This is progress!! But it is disaster for many.
Industrialisation as been with us for many years, in fact 1760 in respect of England. This was the start of the Industrial Revolution when factories were created and many workers from the land moved to the industrial towns for a change and more guaranteed employment when compared with agricultural work. The progression for the time was quick, but compared to the present day it was not.
With the onset of computerisation and the extension of robotics many areas of employment are reducing in the number of employees that are required to process goods. Thus reducing the employment prospects for those in the areas of industry concerned.
This is coming at a times of increased on-line shopping, thus reducing employment in retail.
However, this is not effecting the money makers, who are enjoying the increase in profits due to the reducing costs of employment, as fewer are being employed and the increase in production due the automation of the processes.
Further on the Horizon is driver-less transport so will professional drivers be the next on the agenda and if so who is looking at these areas to mitigate thee effects on the resulting workers. It will be again at the expenses of workers who can least afford it, for the rich will go forward and prosper more.
So the rich get richer, while the poor get poorer.
There will be employment opportunities, but not in the areas where many were previously employed, be it geographical or the type of industries.
How can the poor become re-employed, there could have to be large scale re-training in any new industries that are created, but invariably there will be those that cannot cope with re-training and will the new industries have the capacity to accommodate all being re-trained.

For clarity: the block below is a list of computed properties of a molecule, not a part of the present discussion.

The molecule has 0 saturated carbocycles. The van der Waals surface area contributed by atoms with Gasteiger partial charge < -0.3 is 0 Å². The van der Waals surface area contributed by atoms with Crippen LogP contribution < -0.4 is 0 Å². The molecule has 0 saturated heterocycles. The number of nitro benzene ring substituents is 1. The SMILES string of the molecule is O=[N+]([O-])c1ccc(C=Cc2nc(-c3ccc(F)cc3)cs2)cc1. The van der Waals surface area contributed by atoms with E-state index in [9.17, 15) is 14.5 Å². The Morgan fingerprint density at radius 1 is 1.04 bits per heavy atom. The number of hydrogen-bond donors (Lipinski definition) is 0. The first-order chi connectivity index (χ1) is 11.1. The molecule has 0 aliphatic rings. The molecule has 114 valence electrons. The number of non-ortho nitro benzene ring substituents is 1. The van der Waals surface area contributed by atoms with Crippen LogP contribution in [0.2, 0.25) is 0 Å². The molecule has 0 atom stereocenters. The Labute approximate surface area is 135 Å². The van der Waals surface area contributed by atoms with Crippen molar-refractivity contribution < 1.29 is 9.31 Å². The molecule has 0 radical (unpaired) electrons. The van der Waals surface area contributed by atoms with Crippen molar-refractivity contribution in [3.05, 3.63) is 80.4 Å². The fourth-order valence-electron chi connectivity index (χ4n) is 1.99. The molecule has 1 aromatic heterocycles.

America’s working class is falling further behind.
The rich-poor gap — the difference in annual income between households in the top 20 percent and those in the bottom 20 percent — ballooned by $29,200 to $189,600 between 2010 and 2015, based on Bloomberg calculations using U.S. Census Bureau data.
Computers and robots are taking over many types of tasks, shoving aside some workers while boosting the productivity of specialized employees, contributing to the gap.
“Technological developments have increasingly replaced low- and mid-skilled jobs while complementing higher-skilled jobs,” said Chad Sparber, an associate professor and chair of the economic department at Colgate University.
This shift is predicted to continue. About 38 percent of U.S. jobs could be at high risk of automation by the early 2030s, according to a study by PricewaterhouseCoopers LLP. The “most-exposed” industries include retail and wholesale trade, transportation and…
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